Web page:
A working draft of a recent NAIC white paper on the subject of adverse selection also points the finger at self-insurance as contributing to adverse selection. The NAIC writes: “Employers with favorable risk demographics have an incentive to self-fund while those with less desirable risks would tend to opt for fully-insured plans either through the exchange or in the outside market.”

Neither HHS nor the NAIC acknowledges one very important fact as part of their analysis, which is that most companies with fewer than 100 employees simply do not know if their group is a good risk because claims data is generally not available to them. In this regard, their “premeditation” argument is compromised.

Now it’s true that employers that switch to self-insurance can often improve the aggregate risk profile of their groups over time, regardless of the baseline at the time of transition, through wellness programs and other innovative plan design strategies, but shouldn’t that be the objective of all group health plans?

Let’s also recognize the importance of the HHS comment about “closely monitoring” the stop-loss market as way to guard against adverse selection. As described in my previous blog posting, Treasury Department Gets Schooled on stop-Loss Insurance, federal regulators now have a keen interest in stop-loss insurance for a variety of reasons.

This new federal attention combined with the ongoing desire by state legislators to expand their authority over self-insured health plans creates a very uncertain environment for future legislative/regulatory activity that could affect the ability of small and even mid-sized companies to self-insure.

There’s one last development on this subject worth mentioning. Some key House Republican staffers have indicated a renewed interest in introducing association health plan (AHP) legislation, but are holding back because of anticipated criticism that self-insured AHPs would contribute to adverse selection. So the education process continues on multiple fronts.

Thursday, May 26, 2011

Treasury Department Gets Schooled on Stop-Loss Insurance

Earlier this year, I wrote about how the Treasury Department/IRS had taken a keen interest in stop-loss insurance as evidenced by a request for comment notice regarding PPACA code section 162 m. At issue is how stop-loss insurance figures into new tax rules mandated by the health care reform law restricting the tax deduction health insurance companies can take for compensation paid to certain employees.

More precisely, Treasury/IRS is suspicious that self-insured health plans with low attachment point stop-loss policies are really fully-insured plans in disguise. This was made clear in a meeting this week with senior Treasury Department and IRS officials when Treasury’s point person on the issue commented that “obviously products that look, smell and breathe like health insurance have our attention.”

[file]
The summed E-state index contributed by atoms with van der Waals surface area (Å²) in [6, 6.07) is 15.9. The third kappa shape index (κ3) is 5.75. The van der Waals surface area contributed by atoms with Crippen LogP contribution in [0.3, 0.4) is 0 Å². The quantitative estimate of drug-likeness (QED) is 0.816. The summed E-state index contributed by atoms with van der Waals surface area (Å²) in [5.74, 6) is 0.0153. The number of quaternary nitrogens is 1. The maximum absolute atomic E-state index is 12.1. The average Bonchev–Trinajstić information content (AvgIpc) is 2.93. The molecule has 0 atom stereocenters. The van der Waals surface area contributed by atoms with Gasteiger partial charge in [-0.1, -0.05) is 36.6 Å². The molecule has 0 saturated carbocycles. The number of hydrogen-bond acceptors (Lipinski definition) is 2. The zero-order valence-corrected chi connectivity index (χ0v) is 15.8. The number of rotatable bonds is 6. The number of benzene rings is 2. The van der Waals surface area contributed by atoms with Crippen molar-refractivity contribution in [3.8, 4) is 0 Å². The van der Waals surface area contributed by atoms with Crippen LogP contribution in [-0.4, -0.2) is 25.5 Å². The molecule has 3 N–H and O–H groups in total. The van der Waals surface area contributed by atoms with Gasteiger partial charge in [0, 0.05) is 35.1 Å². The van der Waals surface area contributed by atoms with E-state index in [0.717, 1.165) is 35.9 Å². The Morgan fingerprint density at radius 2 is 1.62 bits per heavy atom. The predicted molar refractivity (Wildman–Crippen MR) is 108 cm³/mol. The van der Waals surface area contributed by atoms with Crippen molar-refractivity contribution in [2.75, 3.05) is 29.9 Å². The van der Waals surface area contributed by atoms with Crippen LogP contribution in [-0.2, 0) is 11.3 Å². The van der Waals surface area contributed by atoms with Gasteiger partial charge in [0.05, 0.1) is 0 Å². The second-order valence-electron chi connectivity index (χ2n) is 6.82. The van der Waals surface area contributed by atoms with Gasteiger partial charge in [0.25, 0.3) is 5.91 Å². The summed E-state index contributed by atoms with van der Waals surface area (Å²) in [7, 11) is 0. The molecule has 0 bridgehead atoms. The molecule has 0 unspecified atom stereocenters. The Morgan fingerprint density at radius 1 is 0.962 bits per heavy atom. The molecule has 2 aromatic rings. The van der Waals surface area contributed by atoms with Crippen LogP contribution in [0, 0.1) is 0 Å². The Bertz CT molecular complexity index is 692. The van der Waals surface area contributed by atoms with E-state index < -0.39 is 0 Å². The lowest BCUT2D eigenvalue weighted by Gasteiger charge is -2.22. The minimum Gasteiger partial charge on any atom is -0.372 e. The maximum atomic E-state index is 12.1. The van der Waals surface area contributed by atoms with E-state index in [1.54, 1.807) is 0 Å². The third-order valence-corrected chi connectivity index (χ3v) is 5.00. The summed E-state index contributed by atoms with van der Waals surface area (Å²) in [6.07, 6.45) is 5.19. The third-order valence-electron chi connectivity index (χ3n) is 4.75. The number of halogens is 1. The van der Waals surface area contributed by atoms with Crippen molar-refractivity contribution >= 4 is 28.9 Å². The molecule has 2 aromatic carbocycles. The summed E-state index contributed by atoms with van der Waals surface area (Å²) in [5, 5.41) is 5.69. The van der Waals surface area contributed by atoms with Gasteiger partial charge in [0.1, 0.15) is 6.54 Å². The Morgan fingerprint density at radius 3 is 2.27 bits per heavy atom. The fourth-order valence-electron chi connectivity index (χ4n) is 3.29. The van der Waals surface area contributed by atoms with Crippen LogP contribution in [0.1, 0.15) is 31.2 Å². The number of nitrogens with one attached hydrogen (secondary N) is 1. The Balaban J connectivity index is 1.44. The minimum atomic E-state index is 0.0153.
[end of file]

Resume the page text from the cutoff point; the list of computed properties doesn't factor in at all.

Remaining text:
While the audience was new the line of interrogation was not.

In meetings with HHS and DOL officials late last year in connection with the preparation of PPACA-mandated reports on self-insured group health plans, pointed questions were raised about “sham self-insurance,” which has become a popular catch phrase among the regulator class.

Of course, this suspicion did not materialize immaculately. The HHS/DOL team volunteered that they had been lead to believe that sham self-insurance is commonplace. While they did not disclose their sources, it is reasonable to believe that our friends from AHIP were among those whispering in their ears.

Getting back to the meeting this week, Treasury/IRS picked up where HHS and DOL left off although without any obvious bias. Stop-loss was clearly a new animal to them and my sense was that they were truly interested to understand it better.

Joining me was the “Seal Team Six” of stop-loss insurance experts who deftly responded to questions about low attachment point stop-loss polices by pointing out that this does fit the business model of carriers which control the vast majority of the marketplace.

As part of this discussion it was pointed out that contrary to the hype that small employers are moving to self-insurance in big numbers (and buying low attachment point policies) to avoid PPACA regulatory requirements, the facts don’t bear this out. In fact, the carrier representatives noted that that the lack of claims data is a major hurdle for companies with fewer than 100 employees for making the switch to self-insurance. They reported that the real growth in the stop-loss marketplace is actually coming from larger employers who may have not utilized stop-loss insurance in the past but are buying it now in response to unlimited lifetime limits.

Oh and by the way, the contention that there is a motivation among smaller employers to self-insure to avoid new regulatory requirements is specious because for non-grandfathered self-insured plans there really are no significant regulatory advantages.

We also highlighted the fact that states regulate stop-loss insurance separately than health insurance, PPACA regulatory guidance has acknowledged the difference, and legal precedent supports this position. All in all we made a pretty compelling case why stop-loss insurance should not be construed as health insurance.

While a contrary interpretation would create tax complications for stop-loss carriers, the broader concern is that if the IRS comes out with a new definition of stop-loss insurance this could completely disrupt the current regulatory environment.

Our audience maintained poker faces throughout the meeting (which I suppose is typical of tax people) so it was tough to get a read on how they were digesting our input. We’ll know for sure when the proposed rule comes out, but that won’t like be published for a while because the new compensation rules are not scheduled to take effect until 2013.